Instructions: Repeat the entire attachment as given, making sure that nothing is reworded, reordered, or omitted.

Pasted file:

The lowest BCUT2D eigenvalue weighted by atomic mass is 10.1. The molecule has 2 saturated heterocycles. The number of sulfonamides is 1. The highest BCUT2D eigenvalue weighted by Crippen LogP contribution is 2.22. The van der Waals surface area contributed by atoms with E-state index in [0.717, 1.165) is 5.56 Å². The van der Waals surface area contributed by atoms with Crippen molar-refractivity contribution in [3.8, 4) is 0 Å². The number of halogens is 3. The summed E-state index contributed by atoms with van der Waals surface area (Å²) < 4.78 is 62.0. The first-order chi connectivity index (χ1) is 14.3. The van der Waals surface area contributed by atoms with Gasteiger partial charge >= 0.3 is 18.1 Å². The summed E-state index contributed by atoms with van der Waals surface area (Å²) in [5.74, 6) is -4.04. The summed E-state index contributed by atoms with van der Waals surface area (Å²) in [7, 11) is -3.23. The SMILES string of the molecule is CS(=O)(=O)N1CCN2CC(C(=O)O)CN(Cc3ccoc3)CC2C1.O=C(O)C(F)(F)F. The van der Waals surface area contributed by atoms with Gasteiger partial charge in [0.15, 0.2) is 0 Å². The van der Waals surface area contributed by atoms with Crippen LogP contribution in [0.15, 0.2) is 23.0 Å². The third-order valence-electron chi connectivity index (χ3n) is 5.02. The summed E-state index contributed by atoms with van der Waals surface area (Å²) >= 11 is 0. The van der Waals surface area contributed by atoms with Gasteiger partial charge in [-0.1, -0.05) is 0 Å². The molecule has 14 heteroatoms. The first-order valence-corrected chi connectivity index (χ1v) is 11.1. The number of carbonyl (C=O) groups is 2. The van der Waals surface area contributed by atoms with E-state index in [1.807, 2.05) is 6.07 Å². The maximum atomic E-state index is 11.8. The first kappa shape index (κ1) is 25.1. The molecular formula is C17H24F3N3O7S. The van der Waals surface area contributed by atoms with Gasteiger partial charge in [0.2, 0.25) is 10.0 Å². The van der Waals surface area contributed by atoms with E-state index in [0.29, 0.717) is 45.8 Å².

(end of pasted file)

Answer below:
The lowest BCUT2D eigenvalue weighted by atomic mass is 10.1. The molecule has 2 saturated heterocycles. The number of sulfonamides is 1. The highest BCUT2D eigenvalue weighted by Crippen LogP contribution is 2.22. The van der Waals surface area contributed by atoms with E-state index in [0.717, 1.165) is 5.56 Å². The van der Waals surface area contributed by atoms with Crippen molar-refractivity contribution in [3.8, 4) is 0 Å². The number of halogens is 3. The summed E-state index contributed by atoms with van der Waals surface area (Å²) < 4.78 is 62.0. The first-order chi connectivity index (χ1) is 14.3. The van der Waals surface area contributed by atoms with Gasteiger partial charge >= 0.3 is 18.1 Å². The summed E-state index contributed by atoms with van der Waals surface area (Å²) in [5.74, 6) is -4.04. The summed E-state index contributed by atoms with van der Waals surface area (Å²) in [7, 11) is -3.23. The SMILES string of the molecule is CS(=O)(=O)N1CCN2CC(C(=O)O)CN(Cc3ccoc3)CC2C1.O=C(O)C(F)(F)F. The van der Waals surface area contributed by atoms with Gasteiger partial charge in [0.15, 0.2) is 0 Å². The van der Waals surface area contributed by atoms with Crippen LogP contribution in [0.15, 0.2) is 23.0 Å². The third-order valence-electron chi connectivity index (χ3n) is 5.02. The summed E-state index contributed by atoms with van der Waals surface area (Å²) >= 11 is 0. The van der Waals surface area contributed by atoms with Gasteiger partial charge in [-0.1, -0.05) is 0 Å². The molecule has 14 heteroatoms. The first-order valence-corrected chi connectivity index (χ1v) is 11.1. The number of carbonyl (C=O) groups is 2. The van der Waals surface area contributed by atoms with E-state index in [1.807, 2.05) is 6.07 Å². The maximum atomic E-state index is 11.8. The first kappa shape index (κ1) is 25.1. The molecular formula is C17H24F3N3O7S. The van der Waals surface area contributed by atoms with Gasteiger partial charge in [0.2, 0.25) is 10.0 Å². The van der Waals surface area contributed by atoms with E-state index in [0.29, 0.717) is 45.8 Å².